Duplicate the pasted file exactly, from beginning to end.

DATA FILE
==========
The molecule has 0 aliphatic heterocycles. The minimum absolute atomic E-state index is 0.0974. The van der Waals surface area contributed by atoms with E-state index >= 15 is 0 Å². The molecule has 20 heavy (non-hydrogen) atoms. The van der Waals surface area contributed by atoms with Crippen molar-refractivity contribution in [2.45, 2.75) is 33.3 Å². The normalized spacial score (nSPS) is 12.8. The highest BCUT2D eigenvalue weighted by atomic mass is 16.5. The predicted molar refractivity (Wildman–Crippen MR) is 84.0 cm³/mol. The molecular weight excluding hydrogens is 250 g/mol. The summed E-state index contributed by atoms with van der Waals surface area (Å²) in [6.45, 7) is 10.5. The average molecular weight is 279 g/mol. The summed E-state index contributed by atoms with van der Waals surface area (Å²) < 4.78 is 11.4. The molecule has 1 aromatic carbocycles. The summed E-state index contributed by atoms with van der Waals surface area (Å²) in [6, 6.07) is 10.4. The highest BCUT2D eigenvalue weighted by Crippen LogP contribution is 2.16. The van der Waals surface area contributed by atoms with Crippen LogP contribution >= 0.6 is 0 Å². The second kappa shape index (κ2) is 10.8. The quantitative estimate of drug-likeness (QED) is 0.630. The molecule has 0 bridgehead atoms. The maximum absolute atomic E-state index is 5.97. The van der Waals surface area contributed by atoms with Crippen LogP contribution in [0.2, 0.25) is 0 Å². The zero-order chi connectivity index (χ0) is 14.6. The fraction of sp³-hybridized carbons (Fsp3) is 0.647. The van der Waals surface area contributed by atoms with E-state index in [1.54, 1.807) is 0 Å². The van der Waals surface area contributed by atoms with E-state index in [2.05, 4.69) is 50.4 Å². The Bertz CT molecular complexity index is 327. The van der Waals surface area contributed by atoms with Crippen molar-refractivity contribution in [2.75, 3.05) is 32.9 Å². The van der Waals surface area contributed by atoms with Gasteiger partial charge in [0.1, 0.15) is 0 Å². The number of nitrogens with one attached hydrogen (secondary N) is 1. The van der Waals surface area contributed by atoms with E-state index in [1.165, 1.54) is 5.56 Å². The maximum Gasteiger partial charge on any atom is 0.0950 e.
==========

The molecule has 0 aliphatic heterocycles. The minimum absolute atomic E-state index is 0.0974. The van der Waals surface area contributed by atoms with E-state index >= 15 is 0 Å². The molecule has 20 heavy (non-hydrogen) atoms. The van der Waals surface area contributed by atoms with Crippen molar-refractivity contribution in [2.45, 2.75) is 33.3 Å². The normalized spacial score (nSPS) is 12.8. The highest BCUT2D eigenvalue weighted by atomic mass is 16.5. The predicted molar refractivity (Wildman–Crippen MR) is 84.0 cm³/mol. The molecular weight excluding hydrogens is 250 g/mol. The summed E-state index contributed by atoms with van der Waals surface area (Å²) in [6.45, 7) is 10.5. The average molecular weight is 279 g/mol. The summed E-state index contributed by atoms with van der Waals surface area (Å²) < 4.78 is 11.4. The molecule has 1 aromatic carbocycles. The summed E-state index contributed by atoms with van der Waals surface area (Å²) in [6, 6.07) is 10.4. The highest BCUT2D eigenvalue weighted by Crippen LogP contribution is 2.16. The van der Waals surface area contributed by atoms with Crippen LogP contribution >= 0.6 is 0 Å². The second kappa shape index (κ2) is 10.8. The quantitative estimate of drug-likeness (QED) is 0.630. The molecule has 0 bridgehead atoms. The maximum absolute atomic E-state index is 5.97. The van der Waals surface area contributed by atoms with Crippen LogP contribution in [0.2, 0.25) is 0 Å². The zero-order chi connectivity index (χ0) is 14.6. The fraction of sp³-hybridized carbons (Fsp3) is 0.647. The van der Waals surface area contributed by atoms with E-state index in [1.54, 1.807) is 0 Å². The van der Waals surface area contributed by atoms with E-state index in [2.05, 4.69) is 50.4 Å². The Bertz CT molecular complexity index is 327. The van der Waals surface area contributed by atoms with Crippen molar-refractivity contribution in [2.75, 3.05) is 32.9 Å². The van der Waals surface area contributed by atoms with Gasteiger partial charge in [0.1, 0.15) is 0 Å². The number of nitrogens with one attached hydrogen (secondary N) is 1. The van der Waals surface area contributed by atoms with E-state index in [1.165, 1.54) is 5.56 Å². The maximum Gasteiger partial charge on any atom is 0.0950 e.